Impact of WWI on Virginia


Virginia Women and the First World War


Richmond Times Dispatch WWI and Virginia's Role


I encourage you to consider asking yourself a few questions for preplanning:

  • Where are you “living”?
  • Have you or anyone in your “family” been directly involved in the Great War or the War Efforts on the homefront?
  • Did anything (an event of the war, loss of finances, women taking on jobs, loss of property, new industry, having to move, propaganda, etc.) during the war impact your daily life?
  • What were some positive changes that happened in America because of the Great War?
  • What were some negative changes that happened in America because of the Great War?
  • Do you think any of these changes will impact America, or the world, in years to come?
  • What are your plans moving forward from 1918?

Remember this is in Google Classrooms to organize for your pre-planning.  Ask Ms. Martin for the Class Code to access it online for you to type on it.

Writing the Bibliography can be tricky... students need to retain information from the resources they use to take notes. Then, they can format their bibliographies.




There are a lot more pages out there to help with Bibliographies, but these should get you started and keep you on track.

Here are some Bibliography Generators - put your information into it and they will generate your format:

•Citation Machine:






Plagiarism Scavenger Hunt


Check for Plagiarism: (this is a paid site, but you can search Google for another option)


Sample for Title Page:

“World War 1: Remembering the War to End All Wars”



Hopewell, VA 23860



Carter G. Woodson Middle School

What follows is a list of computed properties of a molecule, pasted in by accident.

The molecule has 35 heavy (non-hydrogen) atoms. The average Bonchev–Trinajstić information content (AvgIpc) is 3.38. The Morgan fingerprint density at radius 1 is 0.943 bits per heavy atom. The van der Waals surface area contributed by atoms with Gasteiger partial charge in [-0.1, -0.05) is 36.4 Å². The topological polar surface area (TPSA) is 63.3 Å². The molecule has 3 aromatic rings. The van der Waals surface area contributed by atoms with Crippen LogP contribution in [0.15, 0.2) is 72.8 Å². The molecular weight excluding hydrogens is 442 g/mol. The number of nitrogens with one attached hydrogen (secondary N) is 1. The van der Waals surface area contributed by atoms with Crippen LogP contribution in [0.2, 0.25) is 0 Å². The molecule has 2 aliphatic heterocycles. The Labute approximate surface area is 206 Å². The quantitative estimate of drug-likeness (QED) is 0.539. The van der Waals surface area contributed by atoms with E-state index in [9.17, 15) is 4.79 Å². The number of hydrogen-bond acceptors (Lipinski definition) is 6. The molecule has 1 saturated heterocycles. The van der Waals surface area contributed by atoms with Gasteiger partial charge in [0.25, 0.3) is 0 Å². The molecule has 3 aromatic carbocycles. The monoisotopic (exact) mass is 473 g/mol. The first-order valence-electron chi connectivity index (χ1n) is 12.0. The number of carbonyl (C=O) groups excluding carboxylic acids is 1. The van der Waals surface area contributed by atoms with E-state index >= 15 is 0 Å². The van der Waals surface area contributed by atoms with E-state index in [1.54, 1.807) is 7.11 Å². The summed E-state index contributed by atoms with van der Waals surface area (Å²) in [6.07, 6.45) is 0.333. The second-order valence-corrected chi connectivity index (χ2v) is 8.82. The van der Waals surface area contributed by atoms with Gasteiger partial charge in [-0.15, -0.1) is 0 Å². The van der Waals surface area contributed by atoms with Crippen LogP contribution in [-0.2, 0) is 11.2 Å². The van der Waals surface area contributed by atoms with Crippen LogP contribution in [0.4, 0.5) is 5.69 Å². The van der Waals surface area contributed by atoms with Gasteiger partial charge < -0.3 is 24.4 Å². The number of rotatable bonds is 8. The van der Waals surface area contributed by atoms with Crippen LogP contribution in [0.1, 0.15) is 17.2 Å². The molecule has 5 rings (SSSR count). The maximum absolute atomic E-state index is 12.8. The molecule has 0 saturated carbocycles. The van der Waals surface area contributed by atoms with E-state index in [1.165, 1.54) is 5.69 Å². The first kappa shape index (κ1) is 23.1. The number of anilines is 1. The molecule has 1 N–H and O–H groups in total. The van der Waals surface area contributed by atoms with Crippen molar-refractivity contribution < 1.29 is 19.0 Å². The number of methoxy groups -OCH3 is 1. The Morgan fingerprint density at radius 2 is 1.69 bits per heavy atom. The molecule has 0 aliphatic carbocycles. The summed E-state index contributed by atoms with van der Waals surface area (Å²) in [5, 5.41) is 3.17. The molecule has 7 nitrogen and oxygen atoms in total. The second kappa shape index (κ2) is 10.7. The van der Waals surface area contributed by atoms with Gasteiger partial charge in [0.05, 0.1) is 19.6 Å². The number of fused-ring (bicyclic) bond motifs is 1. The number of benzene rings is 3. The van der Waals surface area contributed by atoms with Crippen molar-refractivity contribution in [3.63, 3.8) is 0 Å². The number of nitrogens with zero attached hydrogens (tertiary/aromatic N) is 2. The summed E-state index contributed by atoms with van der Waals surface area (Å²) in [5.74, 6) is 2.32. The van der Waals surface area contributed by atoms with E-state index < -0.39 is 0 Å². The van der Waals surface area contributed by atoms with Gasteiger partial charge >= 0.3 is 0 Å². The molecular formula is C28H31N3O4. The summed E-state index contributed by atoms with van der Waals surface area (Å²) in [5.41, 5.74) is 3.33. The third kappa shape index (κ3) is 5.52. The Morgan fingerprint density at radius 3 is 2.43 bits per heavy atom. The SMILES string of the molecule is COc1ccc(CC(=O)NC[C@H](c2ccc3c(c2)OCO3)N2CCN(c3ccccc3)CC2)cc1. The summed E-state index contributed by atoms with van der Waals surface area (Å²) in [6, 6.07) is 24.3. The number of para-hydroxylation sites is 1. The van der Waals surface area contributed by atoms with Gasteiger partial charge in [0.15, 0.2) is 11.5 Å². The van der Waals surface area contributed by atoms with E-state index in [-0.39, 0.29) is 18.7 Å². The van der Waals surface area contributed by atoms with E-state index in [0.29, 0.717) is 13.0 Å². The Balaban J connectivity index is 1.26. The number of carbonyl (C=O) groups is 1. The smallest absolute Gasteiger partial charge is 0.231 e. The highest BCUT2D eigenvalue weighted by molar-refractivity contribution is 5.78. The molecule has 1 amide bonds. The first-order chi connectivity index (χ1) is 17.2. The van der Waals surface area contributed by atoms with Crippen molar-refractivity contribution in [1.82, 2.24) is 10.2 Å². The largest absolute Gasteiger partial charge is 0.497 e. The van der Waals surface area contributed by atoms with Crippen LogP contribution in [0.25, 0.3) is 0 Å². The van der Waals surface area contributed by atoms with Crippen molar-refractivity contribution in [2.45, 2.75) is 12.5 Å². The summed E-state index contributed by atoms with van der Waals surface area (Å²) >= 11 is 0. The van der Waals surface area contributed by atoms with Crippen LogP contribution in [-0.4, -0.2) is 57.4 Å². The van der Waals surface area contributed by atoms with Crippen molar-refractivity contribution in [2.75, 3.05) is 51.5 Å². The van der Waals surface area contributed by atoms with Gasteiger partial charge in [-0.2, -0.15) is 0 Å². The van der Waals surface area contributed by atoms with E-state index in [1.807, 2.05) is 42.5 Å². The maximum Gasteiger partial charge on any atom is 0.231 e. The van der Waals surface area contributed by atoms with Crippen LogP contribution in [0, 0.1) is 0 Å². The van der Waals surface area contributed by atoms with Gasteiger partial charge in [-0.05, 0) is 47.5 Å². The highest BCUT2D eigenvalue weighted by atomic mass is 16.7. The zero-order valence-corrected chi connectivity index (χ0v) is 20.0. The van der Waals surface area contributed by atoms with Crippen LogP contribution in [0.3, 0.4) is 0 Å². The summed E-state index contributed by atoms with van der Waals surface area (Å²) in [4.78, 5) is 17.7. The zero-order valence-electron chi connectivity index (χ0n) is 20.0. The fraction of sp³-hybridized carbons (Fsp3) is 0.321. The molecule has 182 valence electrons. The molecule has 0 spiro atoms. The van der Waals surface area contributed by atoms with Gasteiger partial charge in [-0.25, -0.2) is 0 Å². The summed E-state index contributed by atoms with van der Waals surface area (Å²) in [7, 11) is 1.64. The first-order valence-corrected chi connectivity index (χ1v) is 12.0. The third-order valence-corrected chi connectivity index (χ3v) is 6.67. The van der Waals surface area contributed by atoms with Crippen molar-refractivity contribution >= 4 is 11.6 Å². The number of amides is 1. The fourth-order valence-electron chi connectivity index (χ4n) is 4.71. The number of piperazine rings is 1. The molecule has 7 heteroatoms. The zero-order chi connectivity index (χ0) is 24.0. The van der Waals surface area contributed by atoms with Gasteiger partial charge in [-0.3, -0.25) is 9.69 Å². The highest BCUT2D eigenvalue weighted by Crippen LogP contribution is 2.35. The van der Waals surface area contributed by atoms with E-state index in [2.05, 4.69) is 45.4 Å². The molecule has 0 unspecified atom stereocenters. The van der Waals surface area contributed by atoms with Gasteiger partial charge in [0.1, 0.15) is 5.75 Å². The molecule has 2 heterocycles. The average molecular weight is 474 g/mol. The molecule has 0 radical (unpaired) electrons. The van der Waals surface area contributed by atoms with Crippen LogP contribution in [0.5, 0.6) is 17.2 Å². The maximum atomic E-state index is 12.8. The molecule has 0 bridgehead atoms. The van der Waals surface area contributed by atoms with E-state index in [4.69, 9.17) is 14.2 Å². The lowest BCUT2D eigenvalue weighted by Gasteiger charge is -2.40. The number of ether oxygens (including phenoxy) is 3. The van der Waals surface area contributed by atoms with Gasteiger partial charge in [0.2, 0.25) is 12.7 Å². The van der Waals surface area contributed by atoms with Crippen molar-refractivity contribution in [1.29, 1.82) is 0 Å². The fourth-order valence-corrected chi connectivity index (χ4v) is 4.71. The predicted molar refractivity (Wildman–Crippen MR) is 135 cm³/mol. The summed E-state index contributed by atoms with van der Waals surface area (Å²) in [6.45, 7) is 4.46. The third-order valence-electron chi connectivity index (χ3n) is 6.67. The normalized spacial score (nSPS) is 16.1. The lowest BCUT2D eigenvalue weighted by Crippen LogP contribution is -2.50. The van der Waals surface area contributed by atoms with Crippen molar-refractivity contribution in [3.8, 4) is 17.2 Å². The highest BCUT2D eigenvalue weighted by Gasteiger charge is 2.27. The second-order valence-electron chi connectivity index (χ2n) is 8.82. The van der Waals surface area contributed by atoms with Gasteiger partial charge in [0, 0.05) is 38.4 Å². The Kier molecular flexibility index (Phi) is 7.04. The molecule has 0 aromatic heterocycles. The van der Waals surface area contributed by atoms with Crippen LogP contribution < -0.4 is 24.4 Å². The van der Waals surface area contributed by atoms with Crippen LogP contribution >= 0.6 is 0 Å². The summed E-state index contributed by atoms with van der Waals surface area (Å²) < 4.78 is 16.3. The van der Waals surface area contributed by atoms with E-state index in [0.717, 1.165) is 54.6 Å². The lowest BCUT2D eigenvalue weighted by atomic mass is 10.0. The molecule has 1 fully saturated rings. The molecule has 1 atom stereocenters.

Grade X

Frances Bland Randolph Chapter of NSDAR

xxx words


Rubric for DAR Essay


Title Page

  • Title of Topic – “World War I: Remembering the War to End All Wars”
  • Contestant’s full name, address, phone, email
  • Contestant’s Grade level
  • Name of sponsoring DAR Chapter
  • Number of words in essay (600-1000)


  • At least 3 Sources
  • Sources are formatted correctly


Historical and geographic accuracy (everything is reasonable) - Includes where you are living

Stayed on topic - the student describes how the end of the war will impact their daily life

Includes pros and cons of the changes the Great War introduced to society

Organization of essay (beginning, middle, end)

Spelling and punctuation – including proper dialogue usage

Correct grammar throughout (verb tenses the same)

The student discusses how they imagine those changes will impact the US in years to come

*** Remember this paper is taking place AFTER THE WAR HAS ENDED! You are discussing changes the war brought after it has ENDED. 

All Essays 600-1000 words

Times New Roman font 12-14, or handwritten in black ink